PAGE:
Coronavirus Support: Standing Down Employees
In these unprecedented times, businesses are faced with difficult economic decisions in relation to the shutting of businesses in the interest of public health, with the spread of COVID-19. This has resulted in many employers standing down employees until further notice with uncertainty as to when they will be able to return to work.
In most circumstances, and subject to some exceptions, an employer is able to stand down workers with full ordinary pay. However, standing down employees without pay will be dependent on a number of factors including the circumstances, the industry in which the business operates and other factors relating to the situation at hand.
When can employers stand down employees?
A stand down under terms of the Fair Work Act (‘The Act’) is governed by section 524 and section 525. An employer may stand down employees during a period in which the employee cannot usefully be employed because of a number of circumstances including:
- Industrial action (other than industrial action organised or engaged in by the employer)
- A breakdown of machinery or equipment, if the employer cannot reasonably be held responsible for the breakdown, or
- A stoppage of work for any cause for which the employer cannot reasonably be held responsible.
If an employer stands down an employee during a period in accordance with the above provisions from section 524 of the Act, the employer is not required to make payments to the employee from that period. However, section 525 provides that any employee stood down pursuant to section 524 of the Act, will continue to accrue usual leave entitlements while being stood down.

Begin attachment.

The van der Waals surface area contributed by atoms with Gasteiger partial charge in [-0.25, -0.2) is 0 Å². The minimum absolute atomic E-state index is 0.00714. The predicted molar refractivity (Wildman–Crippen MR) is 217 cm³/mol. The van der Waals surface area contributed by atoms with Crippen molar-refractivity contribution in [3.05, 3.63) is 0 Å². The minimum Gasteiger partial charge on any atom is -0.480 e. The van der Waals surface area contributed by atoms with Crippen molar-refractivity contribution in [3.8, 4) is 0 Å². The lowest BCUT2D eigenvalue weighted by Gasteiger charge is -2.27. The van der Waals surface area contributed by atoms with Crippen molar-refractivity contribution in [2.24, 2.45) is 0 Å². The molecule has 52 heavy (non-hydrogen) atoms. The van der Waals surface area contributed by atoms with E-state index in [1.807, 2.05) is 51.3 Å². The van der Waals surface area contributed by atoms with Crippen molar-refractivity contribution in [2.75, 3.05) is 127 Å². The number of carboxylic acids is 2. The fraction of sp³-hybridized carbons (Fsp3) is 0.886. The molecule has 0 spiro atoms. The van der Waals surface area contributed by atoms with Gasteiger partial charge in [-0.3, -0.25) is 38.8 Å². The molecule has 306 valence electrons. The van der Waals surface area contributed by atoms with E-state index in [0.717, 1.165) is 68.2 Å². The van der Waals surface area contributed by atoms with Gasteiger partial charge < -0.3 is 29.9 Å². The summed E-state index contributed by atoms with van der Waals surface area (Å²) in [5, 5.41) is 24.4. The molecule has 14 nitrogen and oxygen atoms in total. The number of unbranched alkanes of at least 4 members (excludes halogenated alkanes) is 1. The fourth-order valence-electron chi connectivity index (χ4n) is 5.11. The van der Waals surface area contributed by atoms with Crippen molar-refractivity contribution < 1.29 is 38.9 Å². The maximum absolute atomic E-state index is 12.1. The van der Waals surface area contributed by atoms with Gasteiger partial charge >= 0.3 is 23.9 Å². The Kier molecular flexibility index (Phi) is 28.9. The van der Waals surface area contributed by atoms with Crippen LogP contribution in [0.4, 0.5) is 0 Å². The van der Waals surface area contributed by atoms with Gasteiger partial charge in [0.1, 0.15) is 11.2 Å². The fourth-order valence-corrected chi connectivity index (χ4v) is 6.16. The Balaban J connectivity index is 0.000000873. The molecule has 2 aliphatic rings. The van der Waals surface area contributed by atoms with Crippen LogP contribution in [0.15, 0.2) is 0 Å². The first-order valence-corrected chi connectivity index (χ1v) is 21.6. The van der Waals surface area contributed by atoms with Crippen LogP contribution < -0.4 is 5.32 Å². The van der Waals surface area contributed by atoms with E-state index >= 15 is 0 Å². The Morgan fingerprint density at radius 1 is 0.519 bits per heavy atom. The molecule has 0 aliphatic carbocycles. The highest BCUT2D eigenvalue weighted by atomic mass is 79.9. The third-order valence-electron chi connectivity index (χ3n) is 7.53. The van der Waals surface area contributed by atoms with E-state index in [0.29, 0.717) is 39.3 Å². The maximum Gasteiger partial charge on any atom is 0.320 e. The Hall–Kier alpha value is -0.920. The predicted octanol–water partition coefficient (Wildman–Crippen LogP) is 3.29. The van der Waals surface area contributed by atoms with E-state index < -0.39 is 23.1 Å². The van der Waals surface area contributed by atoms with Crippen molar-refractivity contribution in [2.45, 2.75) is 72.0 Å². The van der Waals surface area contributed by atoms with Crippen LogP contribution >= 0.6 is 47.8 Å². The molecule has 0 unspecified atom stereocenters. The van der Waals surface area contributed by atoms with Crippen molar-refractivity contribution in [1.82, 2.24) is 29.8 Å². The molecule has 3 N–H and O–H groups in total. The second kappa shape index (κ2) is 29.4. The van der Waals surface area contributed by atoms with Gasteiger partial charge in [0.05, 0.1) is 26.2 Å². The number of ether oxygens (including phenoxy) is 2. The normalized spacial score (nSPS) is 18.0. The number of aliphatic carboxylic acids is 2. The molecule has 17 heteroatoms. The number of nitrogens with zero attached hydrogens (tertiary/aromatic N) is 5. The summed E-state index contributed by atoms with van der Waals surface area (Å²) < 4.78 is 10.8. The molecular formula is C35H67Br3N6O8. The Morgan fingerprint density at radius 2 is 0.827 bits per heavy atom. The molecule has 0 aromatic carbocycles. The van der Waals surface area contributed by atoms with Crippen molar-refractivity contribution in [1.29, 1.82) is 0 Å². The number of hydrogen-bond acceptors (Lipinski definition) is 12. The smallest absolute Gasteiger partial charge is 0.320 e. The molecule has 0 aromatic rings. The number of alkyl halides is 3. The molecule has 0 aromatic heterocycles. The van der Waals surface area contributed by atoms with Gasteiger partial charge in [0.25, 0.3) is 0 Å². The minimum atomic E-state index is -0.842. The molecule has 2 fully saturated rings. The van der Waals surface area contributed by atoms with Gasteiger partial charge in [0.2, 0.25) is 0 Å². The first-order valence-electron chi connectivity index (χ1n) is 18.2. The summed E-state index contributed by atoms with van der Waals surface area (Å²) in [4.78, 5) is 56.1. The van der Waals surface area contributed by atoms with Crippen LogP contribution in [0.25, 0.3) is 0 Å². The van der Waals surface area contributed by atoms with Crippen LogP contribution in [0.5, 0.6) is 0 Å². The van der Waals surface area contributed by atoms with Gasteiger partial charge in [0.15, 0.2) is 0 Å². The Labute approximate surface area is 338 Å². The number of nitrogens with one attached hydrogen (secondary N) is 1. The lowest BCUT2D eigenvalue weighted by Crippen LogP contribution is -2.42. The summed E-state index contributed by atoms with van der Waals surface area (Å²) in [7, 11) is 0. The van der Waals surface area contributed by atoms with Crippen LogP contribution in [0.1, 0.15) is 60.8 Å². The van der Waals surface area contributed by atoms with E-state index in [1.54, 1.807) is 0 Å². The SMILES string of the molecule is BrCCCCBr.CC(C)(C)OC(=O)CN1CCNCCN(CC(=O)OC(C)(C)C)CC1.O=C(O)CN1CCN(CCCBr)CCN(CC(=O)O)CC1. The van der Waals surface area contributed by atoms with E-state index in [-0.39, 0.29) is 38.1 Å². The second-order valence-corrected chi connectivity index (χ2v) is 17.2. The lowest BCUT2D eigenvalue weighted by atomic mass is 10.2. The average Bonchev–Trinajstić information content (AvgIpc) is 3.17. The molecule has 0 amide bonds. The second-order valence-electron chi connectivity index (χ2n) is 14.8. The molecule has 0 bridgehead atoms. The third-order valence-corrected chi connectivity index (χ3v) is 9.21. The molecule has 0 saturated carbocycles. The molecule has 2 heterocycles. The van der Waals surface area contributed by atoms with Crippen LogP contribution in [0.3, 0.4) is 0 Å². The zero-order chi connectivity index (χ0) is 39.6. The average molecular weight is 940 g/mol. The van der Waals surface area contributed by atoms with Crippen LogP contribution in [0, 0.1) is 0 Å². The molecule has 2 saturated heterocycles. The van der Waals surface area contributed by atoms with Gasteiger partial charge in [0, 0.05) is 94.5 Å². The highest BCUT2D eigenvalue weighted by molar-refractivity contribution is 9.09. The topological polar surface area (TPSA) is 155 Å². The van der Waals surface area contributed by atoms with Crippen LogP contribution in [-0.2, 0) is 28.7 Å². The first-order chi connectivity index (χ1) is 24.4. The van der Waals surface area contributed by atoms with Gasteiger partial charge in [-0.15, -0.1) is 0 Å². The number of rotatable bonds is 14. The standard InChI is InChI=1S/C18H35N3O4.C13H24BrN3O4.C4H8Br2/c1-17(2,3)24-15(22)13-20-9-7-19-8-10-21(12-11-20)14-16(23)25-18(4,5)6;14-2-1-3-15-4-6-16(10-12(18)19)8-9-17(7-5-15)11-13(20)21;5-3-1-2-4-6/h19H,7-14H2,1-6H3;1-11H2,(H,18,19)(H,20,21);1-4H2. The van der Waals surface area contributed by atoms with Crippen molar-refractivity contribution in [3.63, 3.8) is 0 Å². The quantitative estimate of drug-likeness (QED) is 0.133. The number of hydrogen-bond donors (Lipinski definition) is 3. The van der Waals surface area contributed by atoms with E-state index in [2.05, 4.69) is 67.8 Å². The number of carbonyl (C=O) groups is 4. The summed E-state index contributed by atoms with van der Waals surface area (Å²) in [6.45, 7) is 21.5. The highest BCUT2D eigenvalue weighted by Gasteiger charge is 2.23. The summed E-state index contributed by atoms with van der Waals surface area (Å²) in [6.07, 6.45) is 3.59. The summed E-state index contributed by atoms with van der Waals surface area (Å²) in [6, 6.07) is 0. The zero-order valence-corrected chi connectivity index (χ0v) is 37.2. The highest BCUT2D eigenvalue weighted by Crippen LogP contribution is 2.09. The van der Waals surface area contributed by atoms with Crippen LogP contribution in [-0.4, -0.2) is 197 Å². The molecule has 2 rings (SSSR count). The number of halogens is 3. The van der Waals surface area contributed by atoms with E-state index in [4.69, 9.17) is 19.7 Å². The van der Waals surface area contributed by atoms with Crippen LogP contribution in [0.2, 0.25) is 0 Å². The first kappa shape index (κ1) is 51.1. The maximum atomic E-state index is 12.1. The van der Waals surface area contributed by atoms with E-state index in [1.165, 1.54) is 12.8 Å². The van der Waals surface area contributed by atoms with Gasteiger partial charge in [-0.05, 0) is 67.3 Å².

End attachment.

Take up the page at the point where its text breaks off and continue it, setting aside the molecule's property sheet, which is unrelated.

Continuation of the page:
Stoppages of work
Cases around stoppage of work for reasons outside an employer’s control have broadly determined that mere economic downturn, or a decline in demand for the business in question, is not sufficient to constitute a “stoppage” of work. Again, Courts and the Fair Work Commission have taken the view that a stoppage is dependent on the surrounding circumstances of a stand down.
This was the case in Australian Workers’ Union v Brockman Engineering Pty Ltd & Veolia Environmental Services (Australia) Pty Ltd  FWC 2077. Here, the Fair Work Commission considered whether a direction from Shell Refining (Australia) Pty Ltd to its cleaning contractors, that they would not require cleaning staff on a particular day, constituted a stoppage of work. Further, they assessed whether this fell within a cause outside the contractors’ control sufficient to enable the contractors to stand down their staff on that day.
The Commission found that while the direction did amount to a stoppage of work in the circumstances of the case, they did ‘not consider that every direction by Shell for the contractors not to provide labour would enable the contractors to stand down employees. Whether the stand down is permissible depends on all the surrounding circumstances.’
What does this mean for current employers?
Given this decision, it may be possible in some (total or near total) decline in demand for a service may amount to a stoppage of work in which the right to stand down under section 524 of the Act may be triggered. However, a mere downturn in demand for a service does not necessarily meet this threshold, particularly when employees can still perform the work. In the case of Re Distilleries Award 1976 (1976) 180 CAR 786, Sharpe J stated, ‘I do not accept the contention…that standing down employees without pay should be an employer’s right if that is the most convenient way of avoiding economic loss.’
During these times, the employers right to stand down will be dependent on the circumstances of the business. It is important to seek independent legal advice in the event you are faced with having to stand down employees.